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QPCR Rapid Detection Method

Ohio Water Science Center Projects Currently Testing the QPCR Method.

In cooperation with the Northeast Ohio Regional Sewer District, QPCR is being used for rapid detection of E. coli for assessing recreational water quality. The QPCR method was tested during the recreational seasons of 2006 and 2007 at two Lake Erie beaches near Cleveland, Ohio—Edgewater and Villa Angela. Water samples were analyzed by both the traditional 24-hour culture-based method and by QPCR. Results are to be published in 2008. To learn more about this project, click here. Geese - QPCR Rapid Detection Method Project.

Chris Kephart - QPCR Rapid Detection Methods Project. QPCR is being used to test for six pathogens that are considered potential biological warfare agents. In cooperation with the U.S. Environmental Protection Agency, National Homeland Security Research Center, drinking water samples are being spiked with six pathogens and then analyzed by both the traditional cultural or microscopic methods and by QPCR. The efficiency and variability of recoveries of these methods are being determined. For more information about this project, click here.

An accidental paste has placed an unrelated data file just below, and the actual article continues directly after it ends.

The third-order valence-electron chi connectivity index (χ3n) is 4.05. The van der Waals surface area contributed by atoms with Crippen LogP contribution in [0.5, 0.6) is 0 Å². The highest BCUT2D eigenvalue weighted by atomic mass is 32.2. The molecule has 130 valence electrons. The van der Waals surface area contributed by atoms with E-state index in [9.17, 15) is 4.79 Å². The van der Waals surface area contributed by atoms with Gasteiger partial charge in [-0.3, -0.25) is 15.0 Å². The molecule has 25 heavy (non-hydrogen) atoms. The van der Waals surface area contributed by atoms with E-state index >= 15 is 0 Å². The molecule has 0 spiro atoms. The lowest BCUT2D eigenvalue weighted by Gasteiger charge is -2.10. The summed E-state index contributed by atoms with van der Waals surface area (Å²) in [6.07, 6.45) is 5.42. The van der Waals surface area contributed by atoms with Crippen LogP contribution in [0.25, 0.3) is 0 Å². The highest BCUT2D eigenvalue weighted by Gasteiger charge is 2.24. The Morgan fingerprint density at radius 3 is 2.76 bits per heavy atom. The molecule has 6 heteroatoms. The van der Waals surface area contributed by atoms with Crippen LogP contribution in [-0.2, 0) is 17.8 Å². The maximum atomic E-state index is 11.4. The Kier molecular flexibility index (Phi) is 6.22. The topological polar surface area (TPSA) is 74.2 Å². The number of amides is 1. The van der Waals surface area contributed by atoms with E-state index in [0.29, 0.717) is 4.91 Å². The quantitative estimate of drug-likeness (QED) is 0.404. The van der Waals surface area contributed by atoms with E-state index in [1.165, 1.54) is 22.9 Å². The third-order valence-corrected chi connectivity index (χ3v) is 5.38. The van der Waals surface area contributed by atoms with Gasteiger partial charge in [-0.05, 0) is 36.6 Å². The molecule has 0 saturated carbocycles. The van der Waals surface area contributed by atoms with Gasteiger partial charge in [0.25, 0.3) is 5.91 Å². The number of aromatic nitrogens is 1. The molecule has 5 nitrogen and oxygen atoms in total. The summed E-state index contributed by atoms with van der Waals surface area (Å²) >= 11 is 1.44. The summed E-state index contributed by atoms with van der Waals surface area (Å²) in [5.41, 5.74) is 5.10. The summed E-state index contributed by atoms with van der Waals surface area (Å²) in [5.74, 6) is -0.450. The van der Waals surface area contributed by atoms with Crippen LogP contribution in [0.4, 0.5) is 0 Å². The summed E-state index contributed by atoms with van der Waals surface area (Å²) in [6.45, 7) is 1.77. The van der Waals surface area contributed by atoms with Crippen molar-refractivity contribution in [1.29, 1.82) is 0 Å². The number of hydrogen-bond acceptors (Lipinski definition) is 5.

The Ohio Water Microbiology Laboratory is currently working on building the capability to analyze water samples for enteric viruses by QPCR. Funding from the USGS Instrumentation Committee has allowed for testing and optimization of QPCR for three enteric viruses—adenovirus, enterovirus, and norovirus. Ultrafiltration using a hollow-fiber ultrafilter is being tested as a means for concentrating large volumes of water. Click here for more information about this project. Centricon - QPCR Rapid Detection Methods Project.